So far everyone has been very pleased with the new boat, but we are still testing it, and obviously arduous testing is very important for something like this. I’m hoping to make it available sometime in May on a limited basis. We will be taking orders and making the boats up custom for this season. These boats are quite time consuming and difficult for us to produce, so be forewarned that the costs will be higher. I have not costed them out fully because we are still getting our processes worked out but be prepared that the boats will probably be around $300 more than a regular decked Alpacka Raft. I think it will be a great addition to the Alpacka line, but not a replacement in any way for your standard Alpacka, and not a beginner’s boat. This boat is another arrow in your quiver, designed for those of are willing to sacrifice general purpose boating qualities to focus on whitewater. And it still won't do everything that a hardshell can.

Know your limits!
Cheers everyone,

My posts are personal opinions only (not an official statement or policy by Alpacka Raft, although I may allude to existing Alpacka policies).


  1. reading Sheri's post it's clear (1) she hasn't read my blog (2) she doesn't know which model and year boats have the thigh straps and seat modifications (3) she has never been in one of the current generation of thigh-strapped equipped boats (4) she doesn't acknowledge who's been running class IV since 2002 (5) she's upset that boat evolution has taken place without her (6) she has been motivated to come out with a new boat and (7) she's concerned about liability issues.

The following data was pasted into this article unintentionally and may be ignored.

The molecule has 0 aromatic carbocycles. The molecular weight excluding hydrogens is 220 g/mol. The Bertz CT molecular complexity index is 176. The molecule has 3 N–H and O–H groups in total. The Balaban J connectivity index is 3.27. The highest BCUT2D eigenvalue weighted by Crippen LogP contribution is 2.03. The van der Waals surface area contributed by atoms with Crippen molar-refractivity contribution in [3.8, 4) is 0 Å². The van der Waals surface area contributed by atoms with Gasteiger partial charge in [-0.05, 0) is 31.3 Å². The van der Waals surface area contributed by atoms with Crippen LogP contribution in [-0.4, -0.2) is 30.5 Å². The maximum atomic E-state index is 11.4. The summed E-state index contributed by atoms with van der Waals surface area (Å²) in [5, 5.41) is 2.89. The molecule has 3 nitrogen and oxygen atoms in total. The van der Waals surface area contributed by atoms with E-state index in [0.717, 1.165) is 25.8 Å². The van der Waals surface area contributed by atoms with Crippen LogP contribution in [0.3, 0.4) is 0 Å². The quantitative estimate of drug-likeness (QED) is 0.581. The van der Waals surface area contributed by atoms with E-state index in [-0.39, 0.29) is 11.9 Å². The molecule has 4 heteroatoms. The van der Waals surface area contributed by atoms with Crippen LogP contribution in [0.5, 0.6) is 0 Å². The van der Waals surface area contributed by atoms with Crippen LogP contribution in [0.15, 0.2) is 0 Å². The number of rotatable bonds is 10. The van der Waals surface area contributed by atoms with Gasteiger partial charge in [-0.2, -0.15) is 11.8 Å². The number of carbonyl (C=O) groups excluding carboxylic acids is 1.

Until I get enough money saved up for the new craft, I'll continue paddling my suped-up VW.

    PS has anybody tried one of these ?

  2. Are thigh straps in IKs dangerous?

    Maybe there are a few IK paddlers reading this and I am looking for stories about drownings or near drownings or head injuries with thigh straps in inflatable kayaks.

    What's your take on thigh straps in inflatable kayaks? Are they valuable? Are they dangerous? What makes them dangerous?

  3. Worth reading what people have to say at Mountain Buzz about thigh straps in Inflatable Kayaks --

    Good for skilled people, maybe bad for beginners is the bottom line.

  4. More good stuff on this from Sheri at